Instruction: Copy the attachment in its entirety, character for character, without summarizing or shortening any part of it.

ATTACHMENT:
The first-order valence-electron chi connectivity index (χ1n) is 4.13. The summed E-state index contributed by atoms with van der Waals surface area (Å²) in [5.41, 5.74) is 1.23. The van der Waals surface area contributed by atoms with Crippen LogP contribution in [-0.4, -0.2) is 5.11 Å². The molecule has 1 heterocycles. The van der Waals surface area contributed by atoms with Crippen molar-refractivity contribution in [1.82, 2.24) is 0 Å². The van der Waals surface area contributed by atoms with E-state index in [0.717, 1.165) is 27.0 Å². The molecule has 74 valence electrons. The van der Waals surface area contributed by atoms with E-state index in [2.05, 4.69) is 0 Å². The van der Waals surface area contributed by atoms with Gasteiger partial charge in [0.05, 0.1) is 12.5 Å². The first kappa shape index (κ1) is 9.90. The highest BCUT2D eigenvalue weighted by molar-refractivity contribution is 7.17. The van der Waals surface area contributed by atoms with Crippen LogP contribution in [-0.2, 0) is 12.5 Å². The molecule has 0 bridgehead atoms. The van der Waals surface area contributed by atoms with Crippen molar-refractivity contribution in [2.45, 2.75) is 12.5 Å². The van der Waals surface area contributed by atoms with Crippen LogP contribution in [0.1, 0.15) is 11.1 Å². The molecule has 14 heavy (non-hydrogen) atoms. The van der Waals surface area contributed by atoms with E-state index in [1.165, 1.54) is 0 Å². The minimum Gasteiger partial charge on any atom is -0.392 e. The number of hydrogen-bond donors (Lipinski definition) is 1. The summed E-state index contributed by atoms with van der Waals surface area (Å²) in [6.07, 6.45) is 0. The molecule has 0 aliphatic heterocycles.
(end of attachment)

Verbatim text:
The first-order valence-electron chi connectivity index (χ1n) is 4.13. The summed E-state index contributed by atoms with van der Waals surface area (Å²) in [5.41, 5.74) is 1.23. The van der Waals surface area contributed by atoms with Crippen LogP contribution in [-0.4, -0.2) is 5.11 Å². The molecule has 1 heterocycles. The van der Waals surface area contributed by atoms with Crippen molar-refractivity contribution in [1.82, 2.24) is 0 Å². The van der Waals surface area contributed by atoms with E-state index in [0.717, 1.165) is 27.0 Å². The molecule has 74 valence electrons. The van der Waals surface area contributed by atoms with E-state index in [2.05, 4.69) is 0 Å². The van der Waals surface area contributed by atoms with Gasteiger partial charge in [0.05, 0.1) is 12.5 Å². The first kappa shape index (κ1) is 9.90. The highest BCUT2D eigenvalue weighted by molar-refractivity contribution is 7.17. The van der Waals surface area contributed by atoms with Crippen LogP contribution in [-0.2, 0) is 12.5 Å². The molecule has 0 bridgehead atoms. The van der Waals surface area contributed by atoms with Crippen molar-refractivity contribution in [2.45, 2.75) is 12.5 Å². The van der Waals surface area contributed by atoms with Crippen LogP contribution in [0.1, 0.15) is 11.1 Å². The molecule has 14 heavy (non-hydrogen) atoms. The van der Waals surface area contributed by atoms with E-state index in [1.165, 1.54) is 0 Å². The minimum Gasteiger partial charge on any atom is -0.392 e. The number of hydrogen-bond donors (Lipinski definition) is 1. The summed E-state index contributed by atoms with van der Waals surface area (Å²) in [6.07, 6.45) is 0. The molecule has 0 aliphatic heterocycles.